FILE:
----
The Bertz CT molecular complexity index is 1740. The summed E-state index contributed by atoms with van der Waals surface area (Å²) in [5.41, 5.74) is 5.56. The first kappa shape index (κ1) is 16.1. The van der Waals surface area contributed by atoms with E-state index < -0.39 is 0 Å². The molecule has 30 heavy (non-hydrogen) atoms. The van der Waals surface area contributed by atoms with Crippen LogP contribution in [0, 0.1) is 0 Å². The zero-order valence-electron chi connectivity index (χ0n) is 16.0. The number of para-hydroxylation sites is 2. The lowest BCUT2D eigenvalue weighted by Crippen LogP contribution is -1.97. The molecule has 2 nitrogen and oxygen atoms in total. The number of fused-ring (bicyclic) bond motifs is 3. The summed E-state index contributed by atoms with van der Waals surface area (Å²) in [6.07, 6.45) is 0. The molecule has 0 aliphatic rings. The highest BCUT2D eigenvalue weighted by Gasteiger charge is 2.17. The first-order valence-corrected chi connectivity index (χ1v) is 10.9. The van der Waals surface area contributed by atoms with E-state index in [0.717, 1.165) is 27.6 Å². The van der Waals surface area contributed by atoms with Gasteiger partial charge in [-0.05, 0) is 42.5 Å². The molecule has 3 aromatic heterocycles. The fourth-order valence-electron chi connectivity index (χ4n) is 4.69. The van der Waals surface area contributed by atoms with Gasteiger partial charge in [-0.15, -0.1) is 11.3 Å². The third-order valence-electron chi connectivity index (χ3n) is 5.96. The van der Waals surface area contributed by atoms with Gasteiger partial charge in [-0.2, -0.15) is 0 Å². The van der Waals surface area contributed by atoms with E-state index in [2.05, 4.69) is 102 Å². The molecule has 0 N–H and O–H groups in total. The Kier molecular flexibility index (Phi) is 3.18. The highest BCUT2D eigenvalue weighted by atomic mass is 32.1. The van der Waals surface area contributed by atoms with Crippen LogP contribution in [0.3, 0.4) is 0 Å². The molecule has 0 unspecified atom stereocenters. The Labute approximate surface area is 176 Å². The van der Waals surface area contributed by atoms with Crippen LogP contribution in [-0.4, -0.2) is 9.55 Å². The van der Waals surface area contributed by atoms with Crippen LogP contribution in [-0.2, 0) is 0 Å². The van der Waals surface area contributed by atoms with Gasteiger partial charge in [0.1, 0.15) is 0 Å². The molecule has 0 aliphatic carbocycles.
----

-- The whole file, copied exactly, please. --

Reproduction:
The Bertz CT molecular complexity index is 1740. The summed E-state index contributed by atoms with van der Waals surface area (Å²) in [5.41, 5.74) is 5.56. The first kappa shape index (κ1) is 16.1. The van der Waals surface area contributed by atoms with E-state index < -0.39 is 0 Å². The molecule has 30 heavy (non-hydrogen) atoms. The van der Waals surface area contributed by atoms with Crippen LogP contribution in [0, 0.1) is 0 Å². The zero-order valence-electron chi connectivity index (χ0n) is 16.0. The number of para-hydroxylation sites is 2. The lowest BCUT2D eigenvalue weighted by Crippen LogP contribution is -1.97. The molecule has 2 nitrogen and oxygen atoms in total. The number of fused-ring (bicyclic) bond motifs is 3. The summed E-state index contributed by atoms with van der Waals surface area (Å²) in [6.07, 6.45) is 0. The molecule has 0 aliphatic rings. The highest BCUT2D eigenvalue weighted by Gasteiger charge is 2.17. The first-order valence-corrected chi connectivity index (χ1v) is 10.9. The van der Waals surface area contributed by atoms with E-state index in [0.717, 1.165) is 27.6 Å². The van der Waals surface area contributed by atoms with Gasteiger partial charge in [-0.05, 0) is 42.5 Å². The molecule has 3 aromatic heterocycles. The fourth-order valence-electron chi connectivity index (χ4n) is 4.69. The van der Waals surface area contributed by atoms with Gasteiger partial charge in [-0.15, -0.1) is 11.3 Å². The third-order valence-electron chi connectivity index (χ3n) is 5.96. The van der Waals surface area contributed by atoms with Gasteiger partial charge in [-0.2, -0.15) is 0 Å². The van der Waals surface area contributed by atoms with E-state index in [2.05, 4.69) is 102 Å². The molecule has 0 N–H and O–H groups in total. The Kier molecular flexibility index (Phi) is 3.18. The highest BCUT2D eigenvalue weighted by atomic mass is 32.1. The van der Waals surface area contributed by atoms with Crippen LogP contribution in [0.3, 0.4) is 0 Å². The molecule has 0 unspecified atom stereocenters. The Labute approximate surface area is 176 Å². The van der Waals surface area contributed by atoms with Crippen LogP contribution in [-0.4, -0.2) is 9.55 Å². The van der Waals surface area contributed by atoms with Crippen LogP contribution in [-0.2, 0) is 0 Å². The van der Waals surface area contributed by atoms with Gasteiger partial charge in [0.1, 0.15) is 0 Å². The molecule has 0 aliphatic carbocycles.